How fast could YOU swim Burj Khalifa?

Getting my family moved back to the US from England and preparing for a new semester at Lynchburg College have greatly reduced the amount of time that I’ve had available for watching the Rio Olympics.  I certainly won’t be able to write blog posts at the rate I did during the 2012 Olympics in London (click here for a summary of what I wrote back then).  Despite how busy life for me is right now, I’ve been thrilled and moved watching the majesty of Simone Biles (born on Pi Day in 1997!) and the rest of the US women’s gymnastics team, the continued dominance of athletes like Usain Bolt and Michael Phelps, and the emotional win for Thiago Braz da Silva in the pole vault.  But one event really took my breath away, and that was the women’s 800-m freestyle.

Katie Ledecky (born on Saint Patrick’s Day in 1997, just three days after Simone Biles!) so dominated that event that I wondered if she would finish, hop out of the pool, and then enjoy a cool drink while watching the rest of the field finish.  She shattered the world record, setting the new standard for excellence at 8:04.79, which was more than 11 s quicker than silver medalist Jazmin Carlin of Great Britain.  Ledecky’s average speed was 1.65 m/s or 5.94 kph or 3.69 mph.  Consider that a typical walking speed is about 5 kph (3 mph), which means that Ledecky swam faster than someone walking over a distance of 0.8 km (0.5 mi).  I’m not in terrible shape, but swimming a half mile is a fairly daunting thought for me.  Doing so in anything close to eight minutes would be impossible for me!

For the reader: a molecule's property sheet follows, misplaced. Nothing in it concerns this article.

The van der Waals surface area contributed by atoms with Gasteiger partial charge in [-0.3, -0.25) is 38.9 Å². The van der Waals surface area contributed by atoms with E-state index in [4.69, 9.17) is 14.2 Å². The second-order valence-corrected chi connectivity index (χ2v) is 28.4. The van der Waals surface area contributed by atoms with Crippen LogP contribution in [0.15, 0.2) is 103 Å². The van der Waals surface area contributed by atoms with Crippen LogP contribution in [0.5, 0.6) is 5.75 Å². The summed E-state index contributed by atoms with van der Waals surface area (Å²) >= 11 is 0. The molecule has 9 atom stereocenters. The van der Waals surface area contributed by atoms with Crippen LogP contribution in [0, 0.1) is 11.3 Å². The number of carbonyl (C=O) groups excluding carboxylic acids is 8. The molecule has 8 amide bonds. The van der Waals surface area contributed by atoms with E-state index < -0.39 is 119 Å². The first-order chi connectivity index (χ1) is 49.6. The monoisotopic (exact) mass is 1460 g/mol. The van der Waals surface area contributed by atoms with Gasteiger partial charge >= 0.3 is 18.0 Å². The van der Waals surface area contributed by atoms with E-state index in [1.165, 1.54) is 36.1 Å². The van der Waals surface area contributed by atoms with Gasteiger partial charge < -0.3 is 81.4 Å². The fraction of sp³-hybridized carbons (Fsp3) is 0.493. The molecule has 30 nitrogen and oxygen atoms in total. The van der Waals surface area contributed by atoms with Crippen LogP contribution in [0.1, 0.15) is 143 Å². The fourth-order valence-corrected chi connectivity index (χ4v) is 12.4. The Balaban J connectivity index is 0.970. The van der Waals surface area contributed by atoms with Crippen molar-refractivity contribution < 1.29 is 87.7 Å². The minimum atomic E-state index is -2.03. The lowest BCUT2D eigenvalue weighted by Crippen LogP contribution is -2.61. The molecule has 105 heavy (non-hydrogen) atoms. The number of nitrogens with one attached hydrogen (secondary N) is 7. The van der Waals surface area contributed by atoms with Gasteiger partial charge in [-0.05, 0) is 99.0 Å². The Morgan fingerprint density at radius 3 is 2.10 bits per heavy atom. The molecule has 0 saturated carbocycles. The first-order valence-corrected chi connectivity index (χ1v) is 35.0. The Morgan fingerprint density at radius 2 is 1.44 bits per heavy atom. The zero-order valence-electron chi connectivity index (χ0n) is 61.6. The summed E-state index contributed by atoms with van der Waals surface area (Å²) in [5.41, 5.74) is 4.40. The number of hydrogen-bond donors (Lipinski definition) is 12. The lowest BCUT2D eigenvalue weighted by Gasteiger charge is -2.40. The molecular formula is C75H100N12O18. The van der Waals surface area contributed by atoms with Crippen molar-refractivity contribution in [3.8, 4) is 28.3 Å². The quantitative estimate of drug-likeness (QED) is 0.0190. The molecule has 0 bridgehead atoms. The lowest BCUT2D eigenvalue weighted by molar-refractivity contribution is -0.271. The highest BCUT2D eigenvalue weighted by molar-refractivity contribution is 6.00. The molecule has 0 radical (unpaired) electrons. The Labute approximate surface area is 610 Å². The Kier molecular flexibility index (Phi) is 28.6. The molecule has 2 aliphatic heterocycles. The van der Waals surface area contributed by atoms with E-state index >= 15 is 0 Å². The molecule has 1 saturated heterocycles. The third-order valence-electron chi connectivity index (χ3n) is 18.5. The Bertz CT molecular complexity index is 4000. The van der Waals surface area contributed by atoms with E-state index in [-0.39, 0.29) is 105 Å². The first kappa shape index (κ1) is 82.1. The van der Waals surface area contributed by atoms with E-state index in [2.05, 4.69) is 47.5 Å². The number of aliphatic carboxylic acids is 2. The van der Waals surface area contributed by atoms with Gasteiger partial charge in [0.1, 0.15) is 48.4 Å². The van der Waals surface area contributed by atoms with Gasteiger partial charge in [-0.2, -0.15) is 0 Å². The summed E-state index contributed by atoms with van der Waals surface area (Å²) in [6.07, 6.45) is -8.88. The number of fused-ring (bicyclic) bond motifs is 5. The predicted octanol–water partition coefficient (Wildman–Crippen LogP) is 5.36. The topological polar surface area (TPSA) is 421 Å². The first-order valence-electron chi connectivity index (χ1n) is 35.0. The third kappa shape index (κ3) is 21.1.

How about more perspective on what Ledecky did?  The tallest building in the world is Dubai’s Burj Khalifa.  From ground to tip, the building stands 829.8 m (2722 ft) tall.  Elevators in that building are incredibly fast, with speeds of 10 m/s (36 kph or 22 mph).  That’s Usain Bolt speed, but Bolt can only sustain that average speed for 100 m or so.  I’m impressed that Bolt could keep up with Burj Khalifa’s elevators for about 20 floors.  But I’m equally impressed that Ledecky could swim the entire length of Burj Khalifa in about 8.5 minutes.  Thinking “outside the pool” sometimes helps me gain better perspective.

I am Professor of Physics at Lynchburg College and author of Gold Medal Physics: The Science of Sports.

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